A POLICE officer was one of nine people who got into trouble while paddleboarding in a swollen river – leaving three people dead.
South Wales Police have confirmed that one of the paddleboarders involved inthe incident on the River Cleddau, in Wales, was a serving officer.
Ex-soldier Paul O’Dwyer, 42, also lost his life after jumping in after two women who got into difficulty after the incident on Saturday morning.
Two women were pronounced dead at the scene, while another remains in a critical condition in the IUCU of Withybush Hospital.
The group of nine adults from South Wales had travelled to Haverfordwest for a paddle-boarding excursion.
Member of the group are thought to be part of South Wales Paddle Boarders and Salty Dog Co.
A spokesman for South Wales Police said "our thoughts are with the families of all those in this tragic incident".
Former squaddie Paul had reportedly died attempting to rescue two of his fellow paddleboarders.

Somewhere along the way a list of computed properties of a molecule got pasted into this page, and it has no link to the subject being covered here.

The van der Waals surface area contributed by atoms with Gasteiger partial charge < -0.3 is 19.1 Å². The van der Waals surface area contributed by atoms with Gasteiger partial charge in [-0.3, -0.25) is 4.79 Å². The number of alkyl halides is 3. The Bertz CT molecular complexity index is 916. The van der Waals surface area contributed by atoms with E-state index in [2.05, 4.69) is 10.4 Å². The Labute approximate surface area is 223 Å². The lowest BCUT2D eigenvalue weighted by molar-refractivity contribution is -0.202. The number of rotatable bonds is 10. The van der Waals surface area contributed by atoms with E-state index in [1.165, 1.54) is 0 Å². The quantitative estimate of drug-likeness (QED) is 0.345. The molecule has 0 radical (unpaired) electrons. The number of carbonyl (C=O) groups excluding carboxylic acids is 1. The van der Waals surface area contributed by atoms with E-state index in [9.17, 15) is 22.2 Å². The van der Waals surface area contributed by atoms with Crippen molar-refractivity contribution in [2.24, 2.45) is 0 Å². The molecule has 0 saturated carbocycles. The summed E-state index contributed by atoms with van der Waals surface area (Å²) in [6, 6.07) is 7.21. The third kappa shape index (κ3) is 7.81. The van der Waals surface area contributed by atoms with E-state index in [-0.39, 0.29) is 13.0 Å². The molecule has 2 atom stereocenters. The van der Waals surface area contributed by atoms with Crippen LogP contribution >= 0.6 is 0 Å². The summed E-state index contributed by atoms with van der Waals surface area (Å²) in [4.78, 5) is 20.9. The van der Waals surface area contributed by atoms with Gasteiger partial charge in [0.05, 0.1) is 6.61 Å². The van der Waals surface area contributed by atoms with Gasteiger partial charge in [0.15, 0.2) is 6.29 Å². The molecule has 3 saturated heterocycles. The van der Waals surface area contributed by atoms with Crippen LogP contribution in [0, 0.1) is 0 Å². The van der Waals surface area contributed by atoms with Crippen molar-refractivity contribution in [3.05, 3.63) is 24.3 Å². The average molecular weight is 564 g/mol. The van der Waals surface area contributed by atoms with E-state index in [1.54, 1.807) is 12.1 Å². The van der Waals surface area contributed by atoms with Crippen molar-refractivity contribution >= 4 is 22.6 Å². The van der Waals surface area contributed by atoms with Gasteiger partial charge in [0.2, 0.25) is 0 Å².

One member of the group, Vickie Mckinven said: "Paul did lose his life attempting to save two of the girls also in distress due to an unexpected downpour.
"Absolutely heartbreaking, was all good friends and did so much to raise money for charities."
Police were scrambled after reports of the group "in distress" in the water near the town centre just after 9am.
Tributes have since poured in for the ex-soldier from Port Talbot, who was named as of the three paddleboarders who died.
Mr O'Dwyer, a former Royal Engineer, described himself as a "dedicated daddy" and was a devoted charity fundraiser.
In a Twitter post, Salty Dog Co wrote: "It is with heavy heart that we say goodbye to our salty dog Paul.
"A lovely human being taken too soon.
"Our thoughts and prayers are with your friends and family. You will be missed greatly."
Dyfed-Powys Police said the exact circumstances of the tragedy are being investigated, but it's believed the group got into difficulty in the water.
The victims' next of kin are being supported by specialist Family Liaison Officers.
Thirty firefighters, including specialist wading crews and swift water rescue technicians, were scrambled to assist with the rescue mission.
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